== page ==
and Aridrew I. Skidmore. ^^

This old and well-known family is of German
decent and was originally settled in the northern
part of Long Island, at a place called Great Neck.
Andrew Skidmore and his wife Judith, great-grand-



parents to the subject of our sketch, came from
there about the middle of the last century. Mr.
Skidmore, who was a shoe-maker by trade, bought
a farm and mill in the town of Union Vale. The
mill, which was one of the first built in the Country,
was well known as the " Skidmore Mill." Mr.
Skidmore died in 1815 and was buried on his
farm, the one now owned by his grandson, Zophar
Skidmore. He had one brother, a bachelor, who
was murdered for a small sum of money in the
latter part of the last century.

Andrew Skidmore, son of the pioneer of the
same name, married Elizabeth Clapp, and always
Uved in Beekman and the adjoining towns, and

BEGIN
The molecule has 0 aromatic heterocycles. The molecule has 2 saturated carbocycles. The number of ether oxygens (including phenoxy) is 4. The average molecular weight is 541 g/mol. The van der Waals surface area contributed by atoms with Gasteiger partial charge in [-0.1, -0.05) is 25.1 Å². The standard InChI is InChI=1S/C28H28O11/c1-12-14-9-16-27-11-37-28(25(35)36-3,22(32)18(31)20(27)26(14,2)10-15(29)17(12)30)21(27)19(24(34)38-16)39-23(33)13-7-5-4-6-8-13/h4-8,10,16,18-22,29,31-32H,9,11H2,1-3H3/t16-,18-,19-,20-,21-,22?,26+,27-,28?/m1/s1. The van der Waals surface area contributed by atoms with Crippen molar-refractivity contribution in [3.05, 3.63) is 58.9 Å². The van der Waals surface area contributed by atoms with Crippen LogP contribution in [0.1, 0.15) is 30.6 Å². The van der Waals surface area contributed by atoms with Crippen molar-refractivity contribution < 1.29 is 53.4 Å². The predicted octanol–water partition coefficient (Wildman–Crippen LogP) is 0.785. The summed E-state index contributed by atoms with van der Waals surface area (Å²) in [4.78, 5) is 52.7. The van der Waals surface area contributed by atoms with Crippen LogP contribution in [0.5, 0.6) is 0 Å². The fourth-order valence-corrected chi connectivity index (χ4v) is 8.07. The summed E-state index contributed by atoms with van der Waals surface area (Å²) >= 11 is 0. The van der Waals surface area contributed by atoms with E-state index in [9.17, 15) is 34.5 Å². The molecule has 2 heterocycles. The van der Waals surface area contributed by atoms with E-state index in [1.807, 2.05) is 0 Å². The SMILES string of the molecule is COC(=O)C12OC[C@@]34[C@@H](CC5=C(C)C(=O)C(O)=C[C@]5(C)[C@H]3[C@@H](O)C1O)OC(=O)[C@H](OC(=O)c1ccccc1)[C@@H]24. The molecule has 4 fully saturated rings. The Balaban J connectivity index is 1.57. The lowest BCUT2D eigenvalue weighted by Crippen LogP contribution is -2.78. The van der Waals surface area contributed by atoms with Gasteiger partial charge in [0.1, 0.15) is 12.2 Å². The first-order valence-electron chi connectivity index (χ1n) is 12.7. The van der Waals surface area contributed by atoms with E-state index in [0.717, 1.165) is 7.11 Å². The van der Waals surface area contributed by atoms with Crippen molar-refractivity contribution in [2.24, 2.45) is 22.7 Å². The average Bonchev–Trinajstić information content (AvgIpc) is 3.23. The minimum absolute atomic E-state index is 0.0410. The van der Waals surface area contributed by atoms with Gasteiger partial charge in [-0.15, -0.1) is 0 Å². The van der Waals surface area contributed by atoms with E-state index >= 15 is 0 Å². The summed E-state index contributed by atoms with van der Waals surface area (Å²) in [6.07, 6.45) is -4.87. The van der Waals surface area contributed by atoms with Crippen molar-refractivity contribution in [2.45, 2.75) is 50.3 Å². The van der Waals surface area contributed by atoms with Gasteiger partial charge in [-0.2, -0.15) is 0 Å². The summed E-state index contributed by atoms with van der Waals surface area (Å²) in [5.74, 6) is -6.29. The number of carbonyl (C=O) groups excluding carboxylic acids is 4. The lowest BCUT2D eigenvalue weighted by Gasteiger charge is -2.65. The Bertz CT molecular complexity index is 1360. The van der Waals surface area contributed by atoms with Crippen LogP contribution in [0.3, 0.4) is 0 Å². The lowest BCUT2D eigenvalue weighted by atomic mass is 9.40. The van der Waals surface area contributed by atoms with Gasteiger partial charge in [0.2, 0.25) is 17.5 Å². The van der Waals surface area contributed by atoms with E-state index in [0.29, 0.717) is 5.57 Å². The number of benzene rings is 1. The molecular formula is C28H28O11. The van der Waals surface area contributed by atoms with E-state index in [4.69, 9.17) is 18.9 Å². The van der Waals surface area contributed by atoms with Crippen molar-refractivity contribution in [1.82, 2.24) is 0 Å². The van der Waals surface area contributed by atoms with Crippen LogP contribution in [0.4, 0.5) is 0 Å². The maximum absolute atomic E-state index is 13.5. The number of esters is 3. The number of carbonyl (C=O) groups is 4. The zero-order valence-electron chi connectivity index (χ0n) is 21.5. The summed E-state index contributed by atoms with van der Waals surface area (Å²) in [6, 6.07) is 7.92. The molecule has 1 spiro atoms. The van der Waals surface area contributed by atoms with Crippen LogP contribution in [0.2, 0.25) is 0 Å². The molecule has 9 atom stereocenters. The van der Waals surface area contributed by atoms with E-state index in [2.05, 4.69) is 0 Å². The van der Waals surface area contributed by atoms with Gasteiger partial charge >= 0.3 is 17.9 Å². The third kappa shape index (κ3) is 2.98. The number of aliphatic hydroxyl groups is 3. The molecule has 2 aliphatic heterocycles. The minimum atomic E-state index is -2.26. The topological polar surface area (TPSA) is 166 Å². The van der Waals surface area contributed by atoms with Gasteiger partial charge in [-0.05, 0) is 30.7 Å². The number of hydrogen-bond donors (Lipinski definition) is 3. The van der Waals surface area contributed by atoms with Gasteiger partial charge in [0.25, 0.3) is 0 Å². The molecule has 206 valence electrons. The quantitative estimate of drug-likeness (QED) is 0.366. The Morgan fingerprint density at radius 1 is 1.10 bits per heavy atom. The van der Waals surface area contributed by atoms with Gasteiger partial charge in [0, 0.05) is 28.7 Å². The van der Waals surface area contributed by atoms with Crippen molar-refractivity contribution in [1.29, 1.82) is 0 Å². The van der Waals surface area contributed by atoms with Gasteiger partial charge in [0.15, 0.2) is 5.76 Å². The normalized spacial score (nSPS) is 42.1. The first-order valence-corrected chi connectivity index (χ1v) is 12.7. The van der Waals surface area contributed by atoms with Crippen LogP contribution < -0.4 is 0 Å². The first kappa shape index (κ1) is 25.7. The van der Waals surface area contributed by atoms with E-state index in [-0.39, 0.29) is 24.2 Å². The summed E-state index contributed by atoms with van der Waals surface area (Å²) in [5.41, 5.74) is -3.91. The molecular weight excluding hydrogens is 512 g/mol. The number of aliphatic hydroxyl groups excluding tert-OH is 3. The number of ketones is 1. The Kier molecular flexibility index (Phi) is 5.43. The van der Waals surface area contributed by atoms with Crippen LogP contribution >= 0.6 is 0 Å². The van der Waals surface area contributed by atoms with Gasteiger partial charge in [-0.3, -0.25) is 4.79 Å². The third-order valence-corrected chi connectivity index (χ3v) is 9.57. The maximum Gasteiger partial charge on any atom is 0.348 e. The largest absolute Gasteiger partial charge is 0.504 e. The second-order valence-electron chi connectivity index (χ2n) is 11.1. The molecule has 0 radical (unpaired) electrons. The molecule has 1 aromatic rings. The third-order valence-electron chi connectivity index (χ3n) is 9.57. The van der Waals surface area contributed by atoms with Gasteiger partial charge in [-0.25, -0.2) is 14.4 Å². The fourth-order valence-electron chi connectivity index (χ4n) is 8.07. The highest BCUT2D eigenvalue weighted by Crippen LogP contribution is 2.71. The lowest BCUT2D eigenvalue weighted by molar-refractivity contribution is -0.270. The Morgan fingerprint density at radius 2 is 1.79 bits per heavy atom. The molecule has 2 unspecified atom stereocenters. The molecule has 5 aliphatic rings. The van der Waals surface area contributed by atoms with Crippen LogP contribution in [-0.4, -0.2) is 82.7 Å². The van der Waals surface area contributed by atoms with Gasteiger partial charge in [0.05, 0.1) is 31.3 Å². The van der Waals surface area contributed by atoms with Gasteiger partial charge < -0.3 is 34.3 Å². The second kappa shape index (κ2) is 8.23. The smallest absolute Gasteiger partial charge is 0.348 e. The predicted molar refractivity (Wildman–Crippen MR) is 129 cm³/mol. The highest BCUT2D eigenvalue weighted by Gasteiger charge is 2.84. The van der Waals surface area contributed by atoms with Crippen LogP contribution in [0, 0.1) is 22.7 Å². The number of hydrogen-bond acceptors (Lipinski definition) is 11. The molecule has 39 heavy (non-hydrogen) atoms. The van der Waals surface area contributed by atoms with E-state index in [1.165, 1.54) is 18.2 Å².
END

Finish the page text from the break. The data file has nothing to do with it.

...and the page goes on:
now sleeps with his wife and son, Jesse, in the Clove

History of the Town of Pawling.

THE town of PawUng lies in the southeastern
part of the County. It is bounded on the
north by Dover, on the south by Putnam county,
on the east by Connecticut, and on the west by
Beekman. A range of mountainous hills flank the
eastern and western borders, between which is a
broad and beautiful valley. The principal streams
are Swamp and Croton rivers, which have their
source in this valley. The bodies of water are
Whaley, Oblong, and Little Ponds, and Green
Mountain Lake. The latter lies near the viUage
of Pawling, and derives its name from a mountain
crowned by a growth of evergreens. Whaley and
Little Ponds, in the western part of the town, form
the source of the Fishkill. The former is the larg-
est of these ponds, and contains some natural
curiosities, in the shape of floating islands, densely